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Fulbright Program for U.S. Students

U.S. Fulbright Applicant

Issue 8 | June 2007

Community and Affiliation
table of contents

Program Updates

The Day of the Ancients

by Roman Yavich, 2006-2007, Nicaragua

We are born, we grow up, we work, we raise kids, we work more, and then we grow old.  If we are lucky, we are born in a place with opportunities, where we can grow up safely, find work, raise healthy educated children, and retire to enjoy our golden years. In many places around the world, however, people are not so lucky. In Nicaragua, for the majority of the population, few opportunities exist. Safety, work, education and healthcare are not taken for granted, and very few people have the luxury to retire. The first thing that visitors to Nicaragua notice is the extreme poverty. Entire neighborhoods are living without electricity or running water.  Houses exist without floors and are made entirely of roof zinc. Children walk around barefoot. The next thing that most visitors notice is how friendly, happy, and welcoming Nicaraguans are. This disconnect between a lack of basic necessities, and the quality of life is a complete shock to most tourists. 
Dia de los Ancianos, Nicaragua(Photo courtesy of Roman Yavich)  


After living here for four months, I have found that the key to being happy with almost no financial resources is human resources. Said in a less confusing manner, it is the people around you: your family, your friends, and your community.

In San Juan del Sur, a fishing village/tourism bonanza town in the southwestern part of Nicaragua, many people are related. If not, they still call each other tía (aunt), primo (cousin), or even hermano (brother), because even though they are not related, they feel as though they are.

Children rarely move out of the house until they are married, and even then they build an extra room rather than leave. Neighbors don’t just wave to each other out of the window of their cars, as in the suburban United States, they sit with each other for hours, rocking back and forth on wooden rockers, exchanging rumors and telling jokes. Here, I learned the true sense of the word “community.”   Becoming a part of this community has been an incredible experience.

One of the highlights has been volunteering with the A. Jean Brugger Foundation which, with the support of Pelican Eyes, the largest hotel in San Juan del Sur, organizes community building events, among other activities. One such event is the Día de los Ancianos, (translated literally as the Day of the Ancients) which brings together most of the elderly in town for lunch and activities (usually bingo) once a month. Seeing the life, joy, and wisdom in a room of 200 Nicaraguan grandpas and grandmas was overwhelming. Seeing them beat a piñata was even better. All of the people in the room were living with their families (there are no nursing homes in Nicaragua), almost all of them knew each other, and, in my opinion, all of them were having a better time than their counterparts in the richest country in the world.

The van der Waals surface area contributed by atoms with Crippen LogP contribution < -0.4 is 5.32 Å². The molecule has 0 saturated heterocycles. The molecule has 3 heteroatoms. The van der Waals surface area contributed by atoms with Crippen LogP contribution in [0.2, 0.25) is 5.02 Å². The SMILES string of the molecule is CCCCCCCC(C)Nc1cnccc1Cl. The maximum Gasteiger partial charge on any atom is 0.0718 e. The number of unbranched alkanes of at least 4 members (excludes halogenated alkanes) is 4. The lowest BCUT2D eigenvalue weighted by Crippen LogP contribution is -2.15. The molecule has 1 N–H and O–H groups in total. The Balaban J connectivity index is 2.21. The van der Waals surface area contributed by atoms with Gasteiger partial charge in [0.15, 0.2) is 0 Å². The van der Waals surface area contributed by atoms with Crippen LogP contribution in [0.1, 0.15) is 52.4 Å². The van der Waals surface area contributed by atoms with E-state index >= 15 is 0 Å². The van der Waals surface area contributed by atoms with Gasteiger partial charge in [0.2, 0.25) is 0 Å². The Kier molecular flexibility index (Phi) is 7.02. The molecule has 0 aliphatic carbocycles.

Studying sustainable tourism here, I can’t help but be proud of Hotel Pelican Eyes Piedras y Olas for having started and continually supporting the A. Jean Brugger Foundation. Contributing to cultural and community preservation in a place literally exploding with tourism is a noble feat. By having the opportunity to research tourism development here on a Fulbright grant, I also had the chance to realize that by having a close relationship with those around you, you do not pass from one phase in life to another and then grow old.  You just live.


Establishing a Host Affiliation

by Jermaine Jones, Program Manager, Middle East and North Africa, Sub-Saharan Africa

Applicants must carefully read the criteria for host affiliation requirements in the summary for the country to which they are applying. Countries differ in the kinds of host affiliations that are acceptable. Depending upon the country, the host affiliation can be an academic institution, a research institute, a non-profit organization and/or individuals at any one of these or other types of relevant agencies. In some cases, particularly in the arts, the affiliation may be a person such as a writer, musician, or artist or an arts organization or foundation. Applicants should pay special attention to the requirement in some countries to attend/affiliate with an academic institution.

Identifying a Potential Host

Some countries will obtain affiliation for the Fulbrighters, while others leave the responsibility for securing host affiliation entirely up to the grantee. Others will work somewhere in between, expecting the grantee to identify a host affiliation and make initial contact, but will then help to formalize the affiliation after the grant is awarded. Make sure you know what is expected of you as an applicant by reviewing the country summary carefully.